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‘F*CK LOVE’ is The Kid Laroi’s first step towards superstardom

The Kid Laroi’s ‘F*CK LOVE’: At the age of 16, most of us were likely worrying about our next biology exam, getting our driver’s license, or tweeting “like for tbh :).” However, for The Kid Laroi, the universal commonalities of the average teen were far too mundane.

At 16, the rapper from down under spent his year touring with Juice WRLD, signing with a record label, charting on the Billboard Hot 100, and working with some of the hottest names in hip-hop. Racking up an impressive portfolio at such a young age, The Kid Laroi is set to be one of the biggest artists in the world one day, of any genre. 

The Kid Laroi doesn’t have any full-length projects to date and has released a total of eight songs on streaming platforms at this point. But, what Laroi lacks in content, he makes for in talent. After dropping his first major single “Let Her Go” last December, Laroi garnered enough attention to attract some notable features for his upcoming singles. The next track to drop, “Diva,” racked up over 60 million streams and featured Lil Tecca, who at the age of 17 had one of the most popular songs of 2019 with “Ransom.”

The vibrance of Laroi’s hook on “Diva”, along with his ability to go bar-for-bar with Tecca on the back end of the song, makes for a truly special performance. His next singles were “Addison Rae” (based on the Tik-Tok star and Hype House member), which he created on a whim, and “Fade Away” with Lil Tjay. “TELL ME WHY,” a single for the album, sees Kid Laroi dive into a spirited, yet somber song about heartbreak that gives off heavy Post Malone vibes. It’s a great indicator of the mood the record would eventually portray, even though it strays away from the more upbeat instrumentation that Laroi previously thrived with.

On June 12, he released “GO” featuring his idol and mentor, Juice WRLD, as a single for his forthcoming album. The verse Juice WRLD supplied was his birthday gift for Laroi’s sixteenth, and completes his most impressive, catchy release to date. It was Kid Laroi’s first song to chart on the Billboard Hot 100, debuting at #52. In July, he was featured on Juice WRLD’s posthumous album on “Hate the Other Side” with Polo G and Marshmello. Alongside these well-established musicians, Kid Laroi held his own and closed out the track with a passionate verse.

Ahead of F*CK LOVE’s release, Laroi had earned over 100 million streams in the United States alone, a country he is not even from. Though early in his career, Kid Laroi’s gained some worthy recognition – and he isn’t afraid to acknowledge it. His opening verse in Bankrol Hayden’s song “Costa Rica” describes this best, as he sings, “walk in like I’m in this bitch, sixteen with a forty piece on my wrist.”

F*CK LOVE reigns in at a short 31 minutes, but includes 12 songs and 3 skits. The skits are typical of any R&B/hip-hop album with motifs of love and heartbreak, in that they’re the typical phone calls or voicemails with a love interest. But, if the project could be described in one word, it would be dramatic.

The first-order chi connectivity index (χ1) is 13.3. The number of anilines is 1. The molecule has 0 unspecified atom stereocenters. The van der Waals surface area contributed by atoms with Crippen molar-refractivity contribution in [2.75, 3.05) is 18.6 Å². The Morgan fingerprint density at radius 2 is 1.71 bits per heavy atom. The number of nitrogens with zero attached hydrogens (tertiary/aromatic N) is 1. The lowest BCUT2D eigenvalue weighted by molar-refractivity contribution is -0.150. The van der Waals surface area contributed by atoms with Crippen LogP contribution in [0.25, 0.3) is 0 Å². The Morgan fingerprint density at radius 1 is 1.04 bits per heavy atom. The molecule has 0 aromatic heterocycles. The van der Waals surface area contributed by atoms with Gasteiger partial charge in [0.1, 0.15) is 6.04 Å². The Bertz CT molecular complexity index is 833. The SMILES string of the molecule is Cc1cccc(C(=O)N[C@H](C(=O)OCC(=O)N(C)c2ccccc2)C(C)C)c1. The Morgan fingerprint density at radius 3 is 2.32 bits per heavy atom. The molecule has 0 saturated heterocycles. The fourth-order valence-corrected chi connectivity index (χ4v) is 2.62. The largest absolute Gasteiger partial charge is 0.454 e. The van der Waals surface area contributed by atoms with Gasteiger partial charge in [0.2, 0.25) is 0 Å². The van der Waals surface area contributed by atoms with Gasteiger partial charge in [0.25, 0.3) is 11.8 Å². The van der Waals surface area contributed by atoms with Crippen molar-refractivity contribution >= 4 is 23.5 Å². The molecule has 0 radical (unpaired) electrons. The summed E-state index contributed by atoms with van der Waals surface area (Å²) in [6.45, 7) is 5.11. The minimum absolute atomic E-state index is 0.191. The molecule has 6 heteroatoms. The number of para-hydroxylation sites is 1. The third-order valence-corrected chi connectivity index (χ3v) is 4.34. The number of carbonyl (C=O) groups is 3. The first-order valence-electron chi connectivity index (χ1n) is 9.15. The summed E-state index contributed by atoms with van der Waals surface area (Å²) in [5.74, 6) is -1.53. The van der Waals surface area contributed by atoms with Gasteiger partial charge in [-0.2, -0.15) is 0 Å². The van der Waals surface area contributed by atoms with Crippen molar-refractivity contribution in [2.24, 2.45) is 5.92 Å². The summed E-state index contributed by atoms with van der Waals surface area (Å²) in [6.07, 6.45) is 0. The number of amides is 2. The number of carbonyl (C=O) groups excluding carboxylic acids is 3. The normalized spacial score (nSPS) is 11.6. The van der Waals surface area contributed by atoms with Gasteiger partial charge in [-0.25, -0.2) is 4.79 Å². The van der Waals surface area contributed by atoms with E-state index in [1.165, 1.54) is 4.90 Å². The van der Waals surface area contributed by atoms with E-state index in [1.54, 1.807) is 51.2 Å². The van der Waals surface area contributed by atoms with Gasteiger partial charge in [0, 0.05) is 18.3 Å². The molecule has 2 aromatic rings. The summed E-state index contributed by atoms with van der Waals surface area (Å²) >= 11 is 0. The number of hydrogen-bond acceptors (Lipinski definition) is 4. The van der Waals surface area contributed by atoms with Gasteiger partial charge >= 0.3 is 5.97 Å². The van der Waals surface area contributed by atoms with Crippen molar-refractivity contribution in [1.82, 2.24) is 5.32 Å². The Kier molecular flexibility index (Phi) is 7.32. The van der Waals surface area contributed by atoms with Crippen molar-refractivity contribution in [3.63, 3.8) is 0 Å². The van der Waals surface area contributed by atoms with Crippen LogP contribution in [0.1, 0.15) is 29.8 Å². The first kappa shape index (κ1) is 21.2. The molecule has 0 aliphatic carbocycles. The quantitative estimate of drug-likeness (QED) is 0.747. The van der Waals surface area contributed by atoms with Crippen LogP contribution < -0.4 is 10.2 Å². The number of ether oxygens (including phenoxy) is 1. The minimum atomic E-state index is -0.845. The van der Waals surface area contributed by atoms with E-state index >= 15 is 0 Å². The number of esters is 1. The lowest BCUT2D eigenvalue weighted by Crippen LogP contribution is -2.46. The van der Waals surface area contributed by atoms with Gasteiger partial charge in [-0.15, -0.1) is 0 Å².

The opening skit is a voicemail of a girl yelling at Laroi for not showing her attention unless it’s for a hook-up. This leads into the track “MAYBE,” the first of the many songs where Laroi utilizes his sassiness and his ability to seamlessly change the pitch in his voice on the hook. And while there is not much in the way of thematics besides the entire album being a temper tantrum from a lovestruck sixteen year old Kid Laroi, the majority of songs are made up of choruses that sound better with every listen.

This especially holds true in the following track “WRONG,” and the penultimate song “NEED YOU MOST (So Sick).” These two showcase Laroi’s ability to put together long, elaborate hooks that remain captivating over an extended period of time. Instead of having a bridge and a hook, it’s as if Laroi composed two parts to these hooks, and the 2-in-1 is doubly appealing. 

Kid Laroi teased fans on his Instagram where he showcases working with relevant rappers/singers such as Dominic Fike and Trippie Redd, which alluded to potentially solid features on the album. However, besides Juice WRLD, the only two features are Corbin and Lil Mosey, who both give lackluster performances, with Mosey repeating literally half of his bars from his hit song released earlier this year, “Blueberry Faygo.”

Though there are not many unique ideas in terms of song structure on this project, the tracks are short, to the point, and don’t overstay their welcome. Without counting skits, the project is 29 minutes long, and almost 13 of those minutes are dedicated to the tracks’ hooks.

Kid Laroi referred to F*CK LOVE as a mixtape, and it certainly did it’s job in letting him further exemplify his talent for creating catchy bops and reaching a wider audience. But, when it comes time for an actual commercial album, Laroi would be wise to throw in some more up-tempo lively production reminiscent of the atmosphere he thrived in on fan-favorites “Diva,” “Hate the Other Side,” and “Go.” Still, at his age, Laroi is many steps ahead of his contemporaries in achieving mainstream success while experimenting with different sounds.

The album reached #8 on the Billboard 200 chart selling 40,000 units. Keep an eye out for The Kid Laroi, because his star will only continue to grow.

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